Floodwater details presented in Seventh and Gilman redevelopment
April 8, 2014
By Peter Clark
After two public meetings, the Seventh and Gilman redevelopment continues through the city’s application stages and might go beyond expectations.
Lennar Multifamily Investors again presented plans to the Rivers and Streams Board on March 18 regarding how its planned residential redevelopment would handle floodwater. The corner of Seventh Avenue Northwest and Northwest Gilman Boulevard, now called Cadence by the potential developers, has a long history of suffering from flooding events and Lennar Multifamily Investors Development Director Tom Bartholomew knows it.
“Issaquah is unique in terms of flooding,” Bartholomew said after the meetings. “It’s an issue and I understand the sensitivity. I understand the visceral reactions to the meetings.”
Redevelopment plans include three five-story residential buildings that Lennar would build up from the current elevation. Presentation to the Rivers and Streams Board came as part of the site development permit application process.
Many residents and nearby landowners expressed disbelief about Lennar’s proposed strategy for dealing with flooding.
The plans presented to the two meetings indicate the two features that would serve as the main solution to that property’s threat of flooding. The plans involve expanding the western bank of the adjacent Issaquah Creek to allow more water capacity and cutting a canal through the landscape that would gather water in flood events, pushing it toward the Northwest Gilman Boulevard outlet.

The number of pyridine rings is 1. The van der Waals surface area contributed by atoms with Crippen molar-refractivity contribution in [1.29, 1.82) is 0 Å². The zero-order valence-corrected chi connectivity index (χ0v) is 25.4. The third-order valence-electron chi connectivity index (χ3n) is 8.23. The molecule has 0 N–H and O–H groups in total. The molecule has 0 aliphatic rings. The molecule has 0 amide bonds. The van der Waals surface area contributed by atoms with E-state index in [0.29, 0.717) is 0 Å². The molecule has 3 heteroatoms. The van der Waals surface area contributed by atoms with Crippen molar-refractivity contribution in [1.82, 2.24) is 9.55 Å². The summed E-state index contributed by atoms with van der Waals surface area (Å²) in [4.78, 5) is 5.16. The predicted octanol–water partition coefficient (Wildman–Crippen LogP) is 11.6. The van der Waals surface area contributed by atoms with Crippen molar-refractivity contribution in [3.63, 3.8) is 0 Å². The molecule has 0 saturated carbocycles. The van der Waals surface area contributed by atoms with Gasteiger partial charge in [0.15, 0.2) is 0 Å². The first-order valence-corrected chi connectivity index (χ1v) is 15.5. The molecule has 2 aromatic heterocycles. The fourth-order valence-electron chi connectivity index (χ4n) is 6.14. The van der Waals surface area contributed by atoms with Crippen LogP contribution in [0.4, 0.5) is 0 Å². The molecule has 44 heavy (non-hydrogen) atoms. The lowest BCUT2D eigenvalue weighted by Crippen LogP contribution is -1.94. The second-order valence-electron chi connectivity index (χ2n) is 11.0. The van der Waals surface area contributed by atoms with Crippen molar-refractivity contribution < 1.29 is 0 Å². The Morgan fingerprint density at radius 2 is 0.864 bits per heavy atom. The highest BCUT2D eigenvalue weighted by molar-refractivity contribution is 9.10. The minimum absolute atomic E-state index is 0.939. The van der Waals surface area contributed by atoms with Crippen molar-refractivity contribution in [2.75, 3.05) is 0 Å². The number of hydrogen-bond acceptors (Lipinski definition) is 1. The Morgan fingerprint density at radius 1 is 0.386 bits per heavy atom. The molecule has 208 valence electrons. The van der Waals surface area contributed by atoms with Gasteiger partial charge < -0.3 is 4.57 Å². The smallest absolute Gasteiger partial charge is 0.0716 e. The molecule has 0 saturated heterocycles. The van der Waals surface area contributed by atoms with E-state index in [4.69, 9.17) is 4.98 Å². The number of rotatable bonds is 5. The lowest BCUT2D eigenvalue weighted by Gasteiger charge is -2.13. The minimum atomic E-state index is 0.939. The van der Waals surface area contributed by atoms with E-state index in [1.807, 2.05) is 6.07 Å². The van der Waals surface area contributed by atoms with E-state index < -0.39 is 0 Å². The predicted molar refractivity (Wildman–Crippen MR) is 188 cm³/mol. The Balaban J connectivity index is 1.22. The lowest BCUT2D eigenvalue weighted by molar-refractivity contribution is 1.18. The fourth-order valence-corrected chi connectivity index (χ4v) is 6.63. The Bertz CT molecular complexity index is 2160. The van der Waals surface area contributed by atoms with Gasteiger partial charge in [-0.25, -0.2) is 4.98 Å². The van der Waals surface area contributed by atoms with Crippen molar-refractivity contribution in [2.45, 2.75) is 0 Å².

City Environmental Planner Peter Rosen said the issue might need clarification for the public.
“There’s some pretty specific requirements that they need to meet,” he said about Lennar. “I think the biggest disconnect with the public comment is that this isn’t going to prevent flooding in the city and it’s not going to prevent flooding at the site.”
Any changes Lennar makes to the parcel only cannot negatively affect any surrounding land. The developer has no responsibility to enhance the area’s storm water management.
“I think people might be looking for improvements on that front and that’s not in the purview of the applicant,” Rosen said.
Still, Bartholomew said Lennar has taken the matter seriously and tried to perform community outreach to assuage concerns.
“We weren’t required to attend the second meeting,” he said. “We felt an obligation to help people understand what we’re proposing out there.”
Beyond the two meetings, Bartholomew said the developer wants to go an extra step.
“We’ve asked the city to conduct an independent peer review,” he said.
That would involve contracting with an outside agency to further validate the models Lennar has provided for managing floodwater.
Rosen said such a step might not be necessary, but it is appreciated.
“They’ve used the same models that the city has used, so there’s a certain level of confidence,” he said. “We’re not against having a peer review. It’s likely that we will do that later in the process. I’m pleased they’re thinking along those lines.”
The Development Commission will next take up the redevelopment plans during its April 16 meeting, at 7 p.m. in council chambers, 135 E. Sunset Way.